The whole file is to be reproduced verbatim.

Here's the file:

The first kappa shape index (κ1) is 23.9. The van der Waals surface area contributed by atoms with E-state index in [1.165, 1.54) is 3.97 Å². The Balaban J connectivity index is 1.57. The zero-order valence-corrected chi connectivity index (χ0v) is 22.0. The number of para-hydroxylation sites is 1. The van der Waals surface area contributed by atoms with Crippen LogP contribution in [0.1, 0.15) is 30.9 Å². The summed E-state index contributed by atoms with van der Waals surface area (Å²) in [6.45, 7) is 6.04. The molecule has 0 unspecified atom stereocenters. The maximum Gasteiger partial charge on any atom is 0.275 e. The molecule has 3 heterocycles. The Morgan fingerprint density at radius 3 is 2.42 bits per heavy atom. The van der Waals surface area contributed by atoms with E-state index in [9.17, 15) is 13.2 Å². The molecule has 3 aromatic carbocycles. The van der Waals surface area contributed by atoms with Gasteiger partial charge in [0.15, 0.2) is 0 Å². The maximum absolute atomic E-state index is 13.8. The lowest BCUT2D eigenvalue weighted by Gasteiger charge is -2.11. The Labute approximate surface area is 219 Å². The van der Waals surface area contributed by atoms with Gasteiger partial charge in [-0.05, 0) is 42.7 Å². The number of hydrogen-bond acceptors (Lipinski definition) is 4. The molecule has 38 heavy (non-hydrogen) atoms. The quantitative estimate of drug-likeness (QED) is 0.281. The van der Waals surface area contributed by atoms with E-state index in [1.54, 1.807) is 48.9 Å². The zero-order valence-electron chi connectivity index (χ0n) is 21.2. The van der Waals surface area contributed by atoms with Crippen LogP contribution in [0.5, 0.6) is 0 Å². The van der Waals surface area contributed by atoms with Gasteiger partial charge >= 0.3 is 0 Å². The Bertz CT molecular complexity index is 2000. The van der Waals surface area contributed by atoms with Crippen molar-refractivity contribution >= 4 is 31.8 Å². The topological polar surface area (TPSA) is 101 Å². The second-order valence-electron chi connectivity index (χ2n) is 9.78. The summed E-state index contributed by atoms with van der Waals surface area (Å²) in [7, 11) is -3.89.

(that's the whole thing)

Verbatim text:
The first kappa shape index (κ1) is 23.9. The van der Waals surface area contributed by atoms with E-state index in [1.165, 1.54) is 3.97 Å². The Balaban J connectivity index is 1.57. The zero-order valence-corrected chi connectivity index (χ0v) is 22.0. The number of para-hydroxylation sites is 1. The van der Waals surface area contributed by atoms with Crippen LogP contribution in [0.1, 0.15) is 30.9 Å². The summed E-state index contributed by atoms with van der Waals surface area (Å²) in [6.45, 7) is 6.04. The molecule has 0 unspecified atom stereocenters. The maximum Gasteiger partial charge on any atom is 0.275 e. The molecule has 3 heterocycles. The Morgan fingerprint density at radius 3 is 2.42 bits per heavy atom. The van der Waals surface area contributed by atoms with E-state index in [9.17, 15) is 13.2 Å². The molecule has 3 aromatic carbocycles. The van der Waals surface area contributed by atoms with Gasteiger partial charge in [0.15, 0.2) is 0 Å². The maximum absolute atomic E-state index is 13.8. The lowest BCUT2D eigenvalue weighted by Gasteiger charge is -2.11. The Labute approximate surface area is 219 Å². The van der Waals surface area contributed by atoms with Gasteiger partial charge in [-0.05, 0) is 42.7 Å². The number of hydrogen-bond acceptors (Lipinski definition) is 4. The molecule has 38 heavy (non-hydrogen) atoms. The quantitative estimate of drug-likeness (QED) is 0.281. The van der Waals surface area contributed by atoms with E-state index in [1.54, 1.807) is 48.9 Å². The zero-order valence-electron chi connectivity index (χ0n) is 21.2. The van der Waals surface area contributed by atoms with Crippen LogP contribution in [0.5, 0.6) is 0 Å². The van der Waals surface area contributed by atoms with Gasteiger partial charge >= 0.3 is 0 Å². The Bertz CT molecular complexity index is 2000. The van der Waals surface area contributed by atoms with Crippen molar-refractivity contribution >= 4 is 31.8 Å². The topological polar surface area (TPSA) is 101 Å². The second-order valence-electron chi connectivity index (χ2n) is 9.78. The summed E-state index contributed by atoms with van der Waals surface area (Å²) in [7, 11) is -3.89.